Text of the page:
In my cellar I keep a special cupboard called the Old Curiosity Box. It provides light relief when I am angrily failing to find a couple of curtain hooks or a Phillips screwdriver. As well as dreadful pop singles such as Yummy, Yummy, Yummy and Leader of the Pack , it contains books whose shared feature is that they are unintentionally comic. Notable among them are a guide for Christians about sly ways to convert their Jewish neighbours; a book called Treat Baldness the Natural Way, which takes 150 pages to say that I should massage my scalp and eat wholefoods; the first Noddy book, truly a dark vision of 21st-century Britain, with its harrowing description of a long, brutal and totally pointless immigration tribunal; and others that good taste prevents me from mentioning.
John McWhorter's book on language and music has now joined this select group. McWhorter is a serious scholar from the University of California at Berkeley, who has done work on creole languages. He has also written several perfectly adequate popular books on language, but this latest one is a disaster. His central argument is that the art of speech-making has been lost in modern America, and that this is a bad thing. Gone are the halcyon days of yesteryear (apologies, it is hard to write about oratory without slipping into the style) when spellbinding public speakers such as Edward Everett (who? exactly!) could hold audiences rapt for several hours with dazzling rhetoric. Modern politicians have to sound "folksy", and this is, in McWhorter's view, an enormous loss.
Tacked on to this are random indignant thoughts about the decline of music and poetry. Is it not scandalous, he asks, that many operas nowadays are performed in the original language? (Actually, surtitles have solved this problem, if it is a problem, for many opera lovers, but that is too humdrum a thought for our angry writer). Instead of masterpieces such as Jerome Kern's The Way You Look Tonight , we get rubbish like rap and house music.
"We cheerily admit that Bob Dylan can't sing and still elevate him to bardlike status", writes our outraged author. Very few people can recite large chunks of poetry by heart, he complains.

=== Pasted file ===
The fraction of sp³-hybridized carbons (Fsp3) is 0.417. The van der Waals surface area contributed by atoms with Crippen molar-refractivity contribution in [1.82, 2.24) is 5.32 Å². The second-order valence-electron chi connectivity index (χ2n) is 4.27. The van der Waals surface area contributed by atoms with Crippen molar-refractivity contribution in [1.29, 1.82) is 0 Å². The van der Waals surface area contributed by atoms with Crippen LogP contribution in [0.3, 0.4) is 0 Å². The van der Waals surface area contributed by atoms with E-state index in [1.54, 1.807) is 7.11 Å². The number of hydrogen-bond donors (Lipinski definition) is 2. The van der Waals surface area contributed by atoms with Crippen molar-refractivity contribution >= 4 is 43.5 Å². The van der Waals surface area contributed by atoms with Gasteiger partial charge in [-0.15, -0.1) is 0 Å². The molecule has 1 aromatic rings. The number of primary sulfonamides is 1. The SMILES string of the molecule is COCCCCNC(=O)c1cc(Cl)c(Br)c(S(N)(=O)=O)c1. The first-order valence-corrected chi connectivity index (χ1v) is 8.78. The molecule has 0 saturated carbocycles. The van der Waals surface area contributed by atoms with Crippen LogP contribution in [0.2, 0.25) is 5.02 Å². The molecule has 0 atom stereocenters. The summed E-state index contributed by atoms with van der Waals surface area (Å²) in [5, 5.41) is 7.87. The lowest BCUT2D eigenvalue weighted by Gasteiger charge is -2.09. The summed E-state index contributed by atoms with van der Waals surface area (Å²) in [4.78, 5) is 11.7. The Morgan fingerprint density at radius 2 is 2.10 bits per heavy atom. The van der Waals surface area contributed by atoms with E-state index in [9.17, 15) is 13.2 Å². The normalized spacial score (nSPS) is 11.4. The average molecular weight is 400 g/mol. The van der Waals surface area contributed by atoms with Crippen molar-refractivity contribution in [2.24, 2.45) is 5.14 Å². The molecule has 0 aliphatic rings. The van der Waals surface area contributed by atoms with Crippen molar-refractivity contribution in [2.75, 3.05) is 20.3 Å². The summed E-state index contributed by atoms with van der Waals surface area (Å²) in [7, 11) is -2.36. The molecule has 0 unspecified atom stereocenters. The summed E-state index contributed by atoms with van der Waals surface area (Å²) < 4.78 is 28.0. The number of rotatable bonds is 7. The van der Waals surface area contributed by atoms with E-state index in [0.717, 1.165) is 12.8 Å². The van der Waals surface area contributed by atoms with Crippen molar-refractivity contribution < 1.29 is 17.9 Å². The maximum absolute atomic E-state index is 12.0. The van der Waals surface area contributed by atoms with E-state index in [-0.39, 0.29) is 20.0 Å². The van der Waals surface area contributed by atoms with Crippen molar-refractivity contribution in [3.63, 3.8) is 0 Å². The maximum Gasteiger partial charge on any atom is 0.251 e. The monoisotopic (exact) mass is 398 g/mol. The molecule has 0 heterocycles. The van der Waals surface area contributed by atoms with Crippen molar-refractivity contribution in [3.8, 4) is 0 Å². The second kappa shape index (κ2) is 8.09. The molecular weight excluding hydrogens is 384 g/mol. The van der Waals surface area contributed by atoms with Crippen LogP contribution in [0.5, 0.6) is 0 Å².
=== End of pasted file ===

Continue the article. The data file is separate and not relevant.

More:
In passing, McWhorter makes worried noises about high levels of immigration into the US; praises Enoch Powell's "old-fashioned, unreconstructed patriotism for his country" (as opposed to patriotism that was not for his country?); and bemoans the "leftward tilt" of journalists and educators.
Where do you begin with this bizarre jumble of misplaced rage? The title is awful enough: its ironic use of "like" is meant to lure the reader into thinking that this is a grumpy book about how today's young people do not talk proper.
McWhorter in fact devotes a sensible couple of pages to mocking this kind of grumpiness: but in that case, why use a title that reinforces it, with words like "degradation" that play right into people's prejudices? Then there is the incessant use of the deceptive "we", as in the Bob Dylan sentence above. "We do not love English", writes McWhorter. "We do not cherish formal renditions of our language", he says. "We will continue to thrill to English yoked to orally based charisma."
Hold on, who is this "we" person? Second-rate writers use this device when they want to appear to say "everyone", but in fact mean "I and a few of my friends". A similar cheap device is to refer to "the American soul" or "psyche", as McWhorter does repeatedly. How come you never hear about "the Belgian soul" or "the Guatemalan psyche"?
McWhorter's analysis of contemporary culture, a crucial part of his argument, rests on crass abstractions such as "the counterculture of the Sixties", which he blames for many of America's current ills. Today we supposedly suffer under what he calls "the cult of the informal". The language of novelists such as Dave Eggers, which often flouts the rules of standard English, "is now an established cultural hallmark". No qualification, no "arguably", no trace of the realisation that claims such as this are vacuous.
McWhorter loves to tell anecdotes in support of his grievances rather than give real evidence. Typically they involve an experience with a non-American, and conclude "Can you, dear reader, imagine an American doing that?". He met a Russian student on campus once who could recite many "elegant, baroque strophes of Pushkin", and goes on to say that "the notion of an American student" being similarly versed in Robert Frost is "utterly weird" because "we lost our taste for poetry" long ago. Yes, iambic pentameters now have no place in the American soul. What a pity.
As for McWhorter's central argument, has oratory indeed declined in America? Anyone who watched the speeches in the recent US Presidential elections will have noticed the candidates' simple, clear language, free of rhetoric, in which they dealt with the real issues facing the American people. Yes, surely McWhorter is on to something.
I do not have the space to comment on some of McWhorter's off-the-wall comments about British sitcoms; a strange Google experiment that allegedly shows that Brits care more about their language than Americans do; a discussion of two sentences from the Hebrew Bible that are wrongly punctuated so that they are nonsense; some shabby gibes at Andrew Lloyd Webber; and the overblown writing style from the first page to the last.
All these things add to the enormous pleasure that the book has given me. I plan to be amused by it for years to come. In fact, I think I will go to look for some curtain hooks right away.
Raphael Salkie is professor of language studies, Brighton University.
Doing Our Own Thing: The Degradation of Language and Music and Why We Should, Like, Care
Author - John McWhorter
Publisher - Heinemann
Pages - 6
Price - £17.99 and £7.99
ISBN - 0 434 01058 8and 0 09 944535 2